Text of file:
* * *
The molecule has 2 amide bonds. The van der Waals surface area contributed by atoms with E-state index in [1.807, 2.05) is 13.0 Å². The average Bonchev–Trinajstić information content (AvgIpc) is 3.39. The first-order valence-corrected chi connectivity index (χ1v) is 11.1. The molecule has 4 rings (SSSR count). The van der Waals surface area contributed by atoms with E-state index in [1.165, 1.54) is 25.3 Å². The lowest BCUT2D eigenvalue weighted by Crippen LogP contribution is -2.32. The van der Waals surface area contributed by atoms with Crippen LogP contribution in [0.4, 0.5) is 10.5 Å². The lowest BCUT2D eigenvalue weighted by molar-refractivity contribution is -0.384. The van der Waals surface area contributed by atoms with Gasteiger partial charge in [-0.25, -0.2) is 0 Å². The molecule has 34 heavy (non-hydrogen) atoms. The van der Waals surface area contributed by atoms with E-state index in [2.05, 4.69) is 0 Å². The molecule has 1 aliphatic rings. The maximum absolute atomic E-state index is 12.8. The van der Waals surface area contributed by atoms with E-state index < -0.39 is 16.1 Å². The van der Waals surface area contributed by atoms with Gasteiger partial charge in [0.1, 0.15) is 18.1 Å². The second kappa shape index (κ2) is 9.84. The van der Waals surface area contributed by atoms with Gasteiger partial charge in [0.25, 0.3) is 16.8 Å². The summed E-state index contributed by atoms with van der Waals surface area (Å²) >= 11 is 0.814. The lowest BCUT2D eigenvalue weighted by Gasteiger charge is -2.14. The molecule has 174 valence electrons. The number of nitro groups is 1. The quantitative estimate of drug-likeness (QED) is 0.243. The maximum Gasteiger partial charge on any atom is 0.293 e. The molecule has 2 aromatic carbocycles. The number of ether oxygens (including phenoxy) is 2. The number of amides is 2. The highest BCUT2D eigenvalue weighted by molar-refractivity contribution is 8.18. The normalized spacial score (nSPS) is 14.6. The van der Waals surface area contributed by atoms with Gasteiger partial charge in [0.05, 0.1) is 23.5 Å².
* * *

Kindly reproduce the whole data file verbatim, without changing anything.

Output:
The molecule has 2 amide bonds. The van der Waals surface area contributed by atoms with E-state index in [1.807, 2.05) is 13.0 Å². The average Bonchev–Trinajstić information content (AvgIpc) is 3.39. The first-order valence-corrected chi connectivity index (χ1v) is 11.1. The molecule has 4 rings (SSSR count). The van der Waals surface area contributed by atoms with E-state index in [1.165, 1.54) is 25.3 Å². The lowest BCUT2D eigenvalue weighted by Crippen LogP contribution is -2.32. The van der Waals surface area contributed by atoms with Crippen LogP contribution in [0.4, 0.5) is 10.5 Å². The lowest BCUT2D eigenvalue weighted by molar-refractivity contribution is -0.384. The van der Waals surface area contributed by atoms with Gasteiger partial charge in [-0.25, -0.2) is 0 Å². The molecule has 34 heavy (non-hydrogen) atoms. The van der Waals surface area contributed by atoms with E-state index in [2.05, 4.69) is 0 Å². The molecule has 1 aliphatic rings. The maximum absolute atomic E-state index is 12.8. The van der Waals surface area contributed by atoms with E-state index < -0.39 is 16.1 Å². The van der Waals surface area contributed by atoms with Gasteiger partial charge in [0.1, 0.15) is 18.1 Å². The second kappa shape index (κ2) is 9.84. The van der Waals surface area contributed by atoms with Gasteiger partial charge in [0.25, 0.3) is 16.8 Å². The summed E-state index contributed by atoms with van der Waals surface area (Å²) >= 11 is 0.814. The lowest BCUT2D eigenvalue weighted by Gasteiger charge is -2.14. The molecule has 174 valence electrons. The number of nitro groups is 1. The quantitative estimate of drug-likeness (QED) is 0.243. The maximum Gasteiger partial charge on any atom is 0.293 e. The molecule has 2 aromatic carbocycles. The number of ether oxygens (including phenoxy) is 2. The number of amides is 2. The highest BCUT2D eigenvalue weighted by molar-refractivity contribution is 8.18. The normalized spacial score (nSPS) is 14.6. The van der Waals surface area contributed by atoms with Gasteiger partial charge in [0.05, 0.1) is 23.5 Å².